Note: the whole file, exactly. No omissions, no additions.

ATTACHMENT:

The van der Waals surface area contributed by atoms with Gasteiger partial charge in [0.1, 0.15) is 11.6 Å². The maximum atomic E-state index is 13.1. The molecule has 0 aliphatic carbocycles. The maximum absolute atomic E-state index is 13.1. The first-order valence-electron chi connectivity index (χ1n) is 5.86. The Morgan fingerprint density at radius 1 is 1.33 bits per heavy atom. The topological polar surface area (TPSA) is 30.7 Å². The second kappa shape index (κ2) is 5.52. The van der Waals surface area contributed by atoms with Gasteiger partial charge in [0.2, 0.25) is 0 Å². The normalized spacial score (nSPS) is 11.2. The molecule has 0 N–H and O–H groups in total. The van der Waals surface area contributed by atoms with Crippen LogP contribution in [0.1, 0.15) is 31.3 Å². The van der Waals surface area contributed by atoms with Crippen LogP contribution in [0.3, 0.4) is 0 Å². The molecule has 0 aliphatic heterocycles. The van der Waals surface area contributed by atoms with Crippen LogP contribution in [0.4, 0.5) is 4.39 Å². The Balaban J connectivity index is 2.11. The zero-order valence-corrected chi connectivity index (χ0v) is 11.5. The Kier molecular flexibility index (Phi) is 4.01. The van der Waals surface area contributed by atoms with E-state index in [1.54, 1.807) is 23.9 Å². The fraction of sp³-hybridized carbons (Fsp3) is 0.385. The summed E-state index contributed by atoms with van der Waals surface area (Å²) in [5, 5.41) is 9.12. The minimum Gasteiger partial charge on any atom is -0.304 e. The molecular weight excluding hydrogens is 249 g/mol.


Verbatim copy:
The van der Waals surface area contributed by atoms with Gasteiger partial charge in [0.1, 0.15) is 11.6 Å². The maximum atomic E-state index is 13.1. The molecule has 0 aliphatic carbocycles. The maximum absolute atomic E-state index is 13.1. The first-order valence-electron chi connectivity index (χ1n) is 5.86. The Morgan fingerprint density at radius 1 is 1.33 bits per heavy atom. The topological polar surface area (TPSA) is 30.7 Å². The second kappa shape index (κ2) is 5.52. The van der Waals surface area contributed by atoms with Gasteiger partial charge in [0.2, 0.25) is 0 Å². The normalized spacial score (nSPS) is 11.2. The molecule has 0 N–H and O–H groups in total. The van der Waals surface area contributed by atoms with Crippen LogP contribution in [0.1, 0.15) is 31.3 Å². The van der Waals surface area contributed by atoms with Crippen LogP contribution in [0.3, 0.4) is 0 Å². The molecule has 0 aliphatic heterocycles. The van der Waals surface area contributed by atoms with Crippen LogP contribution in [0.4, 0.5) is 4.39 Å². The Balaban J connectivity index is 2.11. The zero-order valence-corrected chi connectivity index (χ0v) is 11.5. The Kier molecular flexibility index (Phi) is 4.01. The van der Waals surface area contributed by atoms with E-state index in [1.54, 1.807) is 23.9 Å². The fraction of sp³-hybridized carbons (Fsp3) is 0.385. The summed E-state index contributed by atoms with van der Waals surface area (Å²) in [5, 5.41) is 9.12. The minimum Gasteiger partial charge on any atom is -0.304 e. The molecular weight excluding hydrogens is 249 g/mol.